This week Tasmanians joined the rest of the country in remembering our fallen police. But some of the state's officers were killed long before the creation of the Tasmania Police force - these are their stories.
The history of Tasmania Police dates back hundreds of years, when the introduction of the Police Regulation Act saw the creation of a united force in 1989.
But before then, in the early nineteenth century, Van Diemen’s Land was policed by superintendents, overseers and a civilian group called ‘the night watch’.
While the dedication of those officers was no less valuable than the sworn police officers today, the conflict they faced was much different.
Their criminals were bushrangers, convicts and drunken sailors, their transport was boats and horses and they carried muskets and revolvers.
It was a “much more violent time”, according to retired officer and former curator of the Tasmania Police Museum, Russ Ames – who spent 30 years in the force and developed a passion for researching the history of policing.
“There was quite an interesting number of police who were murdered in those days and actually, a lot of them were from a convict background,” he said.
“They were convicts turned police officers and their fellow convicts were not happy and murdered them.”
Mr Ames said the types of people within the police force had also changed.
“Bushranger Martin Cash murdered a policeman and was sentenced to death but managed to get out of that somehow and he went on to become a police constable,” he said.
“You would have thought a fellow that’s got a prior for killing police wouldn’t be accepted but it just shows how few people were attracted to the police as a job back then.”
One officer who fell victim to those violent times was Chief Constable John Randall, who died at George Town in 1817.
He had been ordering government crews to bring their boats out of the water and secure them overnight when they refused to do so.
The crew were drunk and one of them, Samuel Smith, killed Chief Constable Randall by striking him to the head with an axe.
It was just out of George Town that another Constable died, nearly 10 years after Chief Constable Randall.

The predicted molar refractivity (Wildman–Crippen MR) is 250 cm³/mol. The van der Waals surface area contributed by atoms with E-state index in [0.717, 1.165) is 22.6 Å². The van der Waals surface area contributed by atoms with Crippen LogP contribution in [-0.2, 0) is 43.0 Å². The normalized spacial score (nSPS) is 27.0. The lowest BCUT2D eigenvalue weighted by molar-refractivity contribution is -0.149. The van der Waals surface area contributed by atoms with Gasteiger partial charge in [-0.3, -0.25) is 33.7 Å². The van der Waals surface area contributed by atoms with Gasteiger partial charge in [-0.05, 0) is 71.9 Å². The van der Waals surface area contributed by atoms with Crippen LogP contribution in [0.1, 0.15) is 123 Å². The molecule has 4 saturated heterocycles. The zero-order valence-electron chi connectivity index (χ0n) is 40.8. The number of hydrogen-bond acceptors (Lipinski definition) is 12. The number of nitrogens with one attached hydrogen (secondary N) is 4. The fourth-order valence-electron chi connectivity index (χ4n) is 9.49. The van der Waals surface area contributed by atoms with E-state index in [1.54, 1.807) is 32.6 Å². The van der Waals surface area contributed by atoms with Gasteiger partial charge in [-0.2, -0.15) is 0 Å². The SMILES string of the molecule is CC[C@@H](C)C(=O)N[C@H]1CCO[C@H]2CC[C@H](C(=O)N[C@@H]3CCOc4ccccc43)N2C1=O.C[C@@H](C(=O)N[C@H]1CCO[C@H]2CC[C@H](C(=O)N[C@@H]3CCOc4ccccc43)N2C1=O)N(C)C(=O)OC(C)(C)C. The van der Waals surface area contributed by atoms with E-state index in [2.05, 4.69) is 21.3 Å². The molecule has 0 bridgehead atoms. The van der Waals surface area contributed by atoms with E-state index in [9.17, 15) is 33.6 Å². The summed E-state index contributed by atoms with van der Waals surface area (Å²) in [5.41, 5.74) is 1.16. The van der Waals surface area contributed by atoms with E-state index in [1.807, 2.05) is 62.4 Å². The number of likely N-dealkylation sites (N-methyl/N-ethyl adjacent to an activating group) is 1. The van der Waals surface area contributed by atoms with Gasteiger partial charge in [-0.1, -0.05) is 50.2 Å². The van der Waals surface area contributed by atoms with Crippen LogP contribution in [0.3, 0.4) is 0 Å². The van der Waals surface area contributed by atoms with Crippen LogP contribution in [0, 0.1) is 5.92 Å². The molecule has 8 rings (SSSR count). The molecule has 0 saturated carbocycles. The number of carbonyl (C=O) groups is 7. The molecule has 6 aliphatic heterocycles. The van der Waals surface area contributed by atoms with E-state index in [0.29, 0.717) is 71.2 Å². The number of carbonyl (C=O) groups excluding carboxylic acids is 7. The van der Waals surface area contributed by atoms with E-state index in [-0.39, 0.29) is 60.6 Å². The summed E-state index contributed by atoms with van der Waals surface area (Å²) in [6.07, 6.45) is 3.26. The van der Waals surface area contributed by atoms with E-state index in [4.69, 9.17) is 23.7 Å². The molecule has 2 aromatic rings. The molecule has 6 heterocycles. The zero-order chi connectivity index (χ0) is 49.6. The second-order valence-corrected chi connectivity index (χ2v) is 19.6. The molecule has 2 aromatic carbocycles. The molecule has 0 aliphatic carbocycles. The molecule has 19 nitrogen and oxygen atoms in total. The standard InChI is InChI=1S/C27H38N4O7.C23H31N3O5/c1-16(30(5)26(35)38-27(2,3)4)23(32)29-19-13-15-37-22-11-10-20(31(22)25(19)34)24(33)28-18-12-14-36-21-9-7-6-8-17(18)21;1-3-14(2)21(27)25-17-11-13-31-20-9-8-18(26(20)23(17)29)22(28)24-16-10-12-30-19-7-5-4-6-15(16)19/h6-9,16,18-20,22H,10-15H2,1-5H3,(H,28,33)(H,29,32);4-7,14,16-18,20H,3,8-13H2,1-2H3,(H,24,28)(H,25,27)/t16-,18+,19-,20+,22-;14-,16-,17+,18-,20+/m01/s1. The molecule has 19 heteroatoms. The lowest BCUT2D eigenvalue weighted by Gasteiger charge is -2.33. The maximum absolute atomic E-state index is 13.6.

Constable Magnus Baker was chasing a bushranger in 1826 when he was shot and killed.
The bushranger, Thomas Jeffries, was eventually captured, convicted and hanged for his crimes.
Constable Baker was not the only officer to be killed by a bushranger in Tasmania.
In 1843, Constable William Ward was attacked and shot by two bushrangers, Riley Jeffs and John Conway.
Jeffs and Conway were captured, convicted and hanged, but Constable Ward died during the shooting.
Five years later and four bushrangers were behind the death of Constable Joseph Howard somewhere between Deloraine and Port Sorell.
John Reilly, Michael Rogers, Patrick Lynch and Peter Reynolds were imprisoned at a penal settlement in 1848 in Fingal when they escaped.
They were hiding out in a hut and when police arrived they opened fire – shooting and killing Constable Howard.
A bushranger robbery at Campbell Town led to the death of another Constable in 1853.
The two bushrangers were found by police in the Fingal Valley and a shootout ensued.
Constable Thomas Buckmaster was fatally shot.
Bushrangers and hardened criminals were not the only enemy of police in the nineteenth century though.
Similar to the death of Chief Constable Randall, an officer near Campbell Town was attacked by a drunken axe-weilding man.
Constable William Thompson was killed when he tried to stop the man from abusing a woman and her daughter.
Mr Ames said since those days of bushrangers and convicts, the police force had “changed dramatically”.
He said by the time he joined in 1964, it was far-less violent and officers rarely carried firearms.
“It was an interesting time because we didn’t have a drug problem, hotels shut much earlier than they do these days and we had motor cars but they didn’t have heaters in the cars, would you believe it,” he said.
“We didn’t carry firearms openly until 1976 and I never advocated the carriage of pistols.
“Once you pull the trigger you’ve got absolutely no control over the bullet and you just didn’t want police firing our pistols all over the place.”
Mr Ames said there were “very few cases where police actually used a firearm or threatened to shoot somebody”.
“I was assaulted once, a man punched me through the window of a car and I was talking to him in court he next day and said ‘what did you do that for’ and he said ‘sorry’. That’s what it was like.”
Fast-forward to 2017 and Mr Ames said he believes police are again facing dangerous times.
“It has changed and you can see that just from the vests they now wear,” he said.
“It’s come down to that now, that police have to have armored protection. But police are a much better trained now and better prepared.”
National Police Remembrance Week is held annually to commemorate the sacrifice of officers in the line of duty since the late 1800s, with ceremonies held across the country.